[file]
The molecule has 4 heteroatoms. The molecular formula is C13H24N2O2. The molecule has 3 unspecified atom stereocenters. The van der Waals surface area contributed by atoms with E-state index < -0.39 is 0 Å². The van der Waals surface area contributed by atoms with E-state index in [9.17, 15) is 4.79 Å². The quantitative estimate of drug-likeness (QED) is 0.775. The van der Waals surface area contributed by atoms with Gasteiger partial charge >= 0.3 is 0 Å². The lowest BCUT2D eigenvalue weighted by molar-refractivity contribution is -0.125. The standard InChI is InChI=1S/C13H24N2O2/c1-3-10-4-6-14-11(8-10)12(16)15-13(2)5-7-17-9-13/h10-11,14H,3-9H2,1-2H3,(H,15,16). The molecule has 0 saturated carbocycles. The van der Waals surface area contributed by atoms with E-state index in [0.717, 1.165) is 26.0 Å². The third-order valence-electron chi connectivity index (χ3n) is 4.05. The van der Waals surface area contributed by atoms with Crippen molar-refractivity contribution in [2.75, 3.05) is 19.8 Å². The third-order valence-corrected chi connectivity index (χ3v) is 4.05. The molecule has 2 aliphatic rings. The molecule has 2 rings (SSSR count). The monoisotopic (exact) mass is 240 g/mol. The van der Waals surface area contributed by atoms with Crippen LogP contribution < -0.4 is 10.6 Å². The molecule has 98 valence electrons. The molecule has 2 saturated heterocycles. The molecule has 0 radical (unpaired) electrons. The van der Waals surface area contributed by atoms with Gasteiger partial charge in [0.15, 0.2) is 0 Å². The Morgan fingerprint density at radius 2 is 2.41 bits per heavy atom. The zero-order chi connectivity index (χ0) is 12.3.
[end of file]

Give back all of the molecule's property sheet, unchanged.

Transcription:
The molecule has 4 heteroatoms. The molecular formula is C13H24N2O2. The molecule has 3 unspecified atom stereocenters. The van der Waals surface area contributed by atoms with E-state index < -0.39 is 0 Å². The van der Waals surface area contributed by atoms with E-state index in [9.17, 15) is 4.79 Å². The quantitative estimate of drug-likeness (QED) is 0.775. The van der Waals surface area contributed by atoms with Gasteiger partial charge >= 0.3 is 0 Å². The lowest BCUT2D eigenvalue weighted by molar-refractivity contribution is -0.125. The standard InChI is InChI=1S/C13H24N2O2/c1-3-10-4-6-14-11(8-10)12(16)15-13(2)5-7-17-9-13/h10-11,14H,3-9H2,1-2H3,(H,15,16). The molecule has 0 saturated carbocycles. The van der Waals surface area contributed by atoms with E-state index in [0.717, 1.165) is 26.0 Å². The third-order valence-electron chi connectivity index (χ3n) is 4.05. The van der Waals surface area contributed by atoms with Crippen molar-refractivity contribution in [2.75, 3.05) is 19.8 Å². The third-order valence-corrected chi connectivity index (χ3v) is 4.05. The molecule has 2 aliphatic rings. The molecule has 2 rings (SSSR count). The monoisotopic (exact) mass is 240 g/mol. The van der Waals surface area contributed by atoms with Crippen LogP contribution < -0.4 is 10.6 Å². The molecule has 98 valence electrons. The molecule has 2 saturated heterocycles. The molecule has 0 radical (unpaired) electrons. The van der Waals surface area contributed by atoms with Gasteiger partial charge in [0.15, 0.2) is 0 Å². The Morgan fingerprint density at radius 2 is 2.41 bits per heavy atom. The zero-order chi connectivity index (χ0) is 12.3.